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The Three Buckets Principle

By
Windus Fernandez Brinkkord, AIF®, CEPA
March 6, 2019
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The world of finance is tricky to navigate. With so many options available for your investments, it can seem complicated and daunting when trying to plan for your financial future.

The three buckets principle is a way of simplifying the complex and is suitable for people with substantial savings as well as people who are just starting out. Whether you’re well established in your career or fresh out of college, setting up your three buckets should be a priority.

How does it work?

The three buckets are:

  • Bucket 1: Emergency Funds
  • Bucket 2: The Goal Bucket
  • Bucket 3: Retirement Bucket

Bucket 1 – Emergency funds

Expect the unexpected and make sure you’ve planned financially for it.

Unanticipated costs can be devastating financially. Getting laid off work, writing your car off or escalating medical costs, for example, can set you on the financial back foot for many years.

Bucket number 1 creates a buffer of cash that is only to be used for such emergencies. By having this bucket available, it means that should the need arise you won't be dipping into other savings or going into debt to cover the cost.

How much to save in your emergency fund bucket

Aim to have 3-6 months’ worth of living expenses here. Add up all your monthly costs, such as mortgage, bills, transport costs, and groceries, and that will give you the total to aim for.

Bucket 2 – The goal bucket

This bucket is for your short to mid-term financial goals. Savings for your kid's college, a down payment on a house, or even saving for a vacation can go in this bucket.

How much to save in your goal bucket

This is effectively disposable income so anything left over after you’ve attended to your monthly outgoings and buckets 1 and 3 can be added to bucket number 2.

If you've managed to fill bucket 1 already, you can use that cash to start filling bucket 2.

Bucket 3 – Retirement bucket

It's never too early to start saving for retirement, so you should aim to have this bucket set up as soon as you possibly can, ideally, as soon as you enter the workforce.

How much to save in your retirement bucket?

Aim to save 15-20% of your gross income for retirement. If your company offers a 401(k) plan, deposit part of your bucket 3 money there. If you don't have access to a 401(k) plan, consider a Roth or traditional IRA to maximize your investment.

Bucket 3 is made for investing as you want to maximize your returns for your golden years.

These three buckets will help you successfully save for your future. It's a good idea to attend to buckets 1 and 3 first. Once you have them filling nicely, you can look to start filling bucket number 2.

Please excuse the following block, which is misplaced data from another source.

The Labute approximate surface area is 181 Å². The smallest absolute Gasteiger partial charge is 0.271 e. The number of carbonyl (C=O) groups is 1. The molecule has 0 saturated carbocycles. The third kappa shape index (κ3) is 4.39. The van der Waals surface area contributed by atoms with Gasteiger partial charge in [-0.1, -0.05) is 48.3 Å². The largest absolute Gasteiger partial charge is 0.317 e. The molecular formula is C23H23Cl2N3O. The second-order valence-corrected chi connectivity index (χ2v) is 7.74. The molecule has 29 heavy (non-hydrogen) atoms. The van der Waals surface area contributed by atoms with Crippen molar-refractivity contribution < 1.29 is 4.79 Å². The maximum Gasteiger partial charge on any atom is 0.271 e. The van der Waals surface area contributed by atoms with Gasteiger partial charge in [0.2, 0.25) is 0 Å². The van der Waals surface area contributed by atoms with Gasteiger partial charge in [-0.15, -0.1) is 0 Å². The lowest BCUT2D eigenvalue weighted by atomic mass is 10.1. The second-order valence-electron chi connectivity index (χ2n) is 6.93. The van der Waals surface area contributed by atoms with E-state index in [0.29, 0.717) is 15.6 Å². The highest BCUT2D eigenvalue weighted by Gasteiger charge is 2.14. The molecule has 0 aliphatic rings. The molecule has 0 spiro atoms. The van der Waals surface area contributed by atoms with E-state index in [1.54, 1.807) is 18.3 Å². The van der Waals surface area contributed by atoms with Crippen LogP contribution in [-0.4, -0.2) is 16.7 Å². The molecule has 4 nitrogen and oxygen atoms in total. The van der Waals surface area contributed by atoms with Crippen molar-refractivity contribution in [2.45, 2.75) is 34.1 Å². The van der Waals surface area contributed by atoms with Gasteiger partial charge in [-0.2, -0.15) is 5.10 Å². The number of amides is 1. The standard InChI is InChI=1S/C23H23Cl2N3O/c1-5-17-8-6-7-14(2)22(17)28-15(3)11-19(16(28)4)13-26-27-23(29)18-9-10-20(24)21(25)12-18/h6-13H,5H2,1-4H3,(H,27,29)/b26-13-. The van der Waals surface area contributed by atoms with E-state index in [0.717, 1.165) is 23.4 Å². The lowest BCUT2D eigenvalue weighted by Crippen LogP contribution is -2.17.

This simple strategy is easy to follow yet priceless for effective financial planning. If you haven’t got yours set up yet, make it a priority to do so.

The opinions voiced in this material are for general information only and are not intended to provide specific advice or recommendations for any individual.

Contributions to a traditional IRA may be tax deductible in the contribution year, with current income tax due at withdrawal. Withdrawals prior to age 59 ½ may result in a 10% IRS penalty tax in addition to current income tax.

The Roth IRA offers tax deferral on any earnings in the account. Withdrawals from the account may be tax free, as long as they are considered qualified. Limitations and restrictions may apply. Withdrawals prior to age 59 ½ or prior to the account being opened for 5 years, whichever is later, may result in a 10% IRS penalty tax. Future tax laws can change at any time and may impact the benefits of Roth IRAs. Their tax treatment may change.

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By
Jeff Motske, CFP®
January 14, 2019

I am a big believer in personalization in all aspects of life. The road to your goals, financial or otherwise, is paved by the personalized steps you’re willing to take and in the direction you wish to work. Driving all of that should be more than an idea or a simple plan. What is needed is a personal mission statement. A mission statement creates a sense of purpose and authenticity that acts as a compass and drives all your decisions in the right direction.

When creating your mission statement, be sure to keep it brief. Just one to two sentences will do. Approach it the same way you would approach starting your own company, reflecting your goals, your dreams, and your values. At the same time, be sure that it extends beyond your professional life and encompasses your personal life and your lifetime goals as well. Once you have your personal mission statement, be sure to read it or recite it daily.

Lastly, make sure that your actions reflect your personal mission statement. Your mission statement is meaningless if you’re not committing action to it. If your statement reflects your family values, be sure to make time for your family. If your mission statement focuses on financial independence, make sure that you’re sticking to a budget and have an all-encompassing plan. Be sure what you’re doing reflects what you claim to value.

Life can move fast, and everyday decisions can distract from your long-term vision. To ensure that you stay true to what you value and on course with your goals, create a mission statement to act as your compass and ensure that your life truly reflects you.

The opinions voiced in this material are for general information only and are not intended to provide specific advice or recommendations for any individual.

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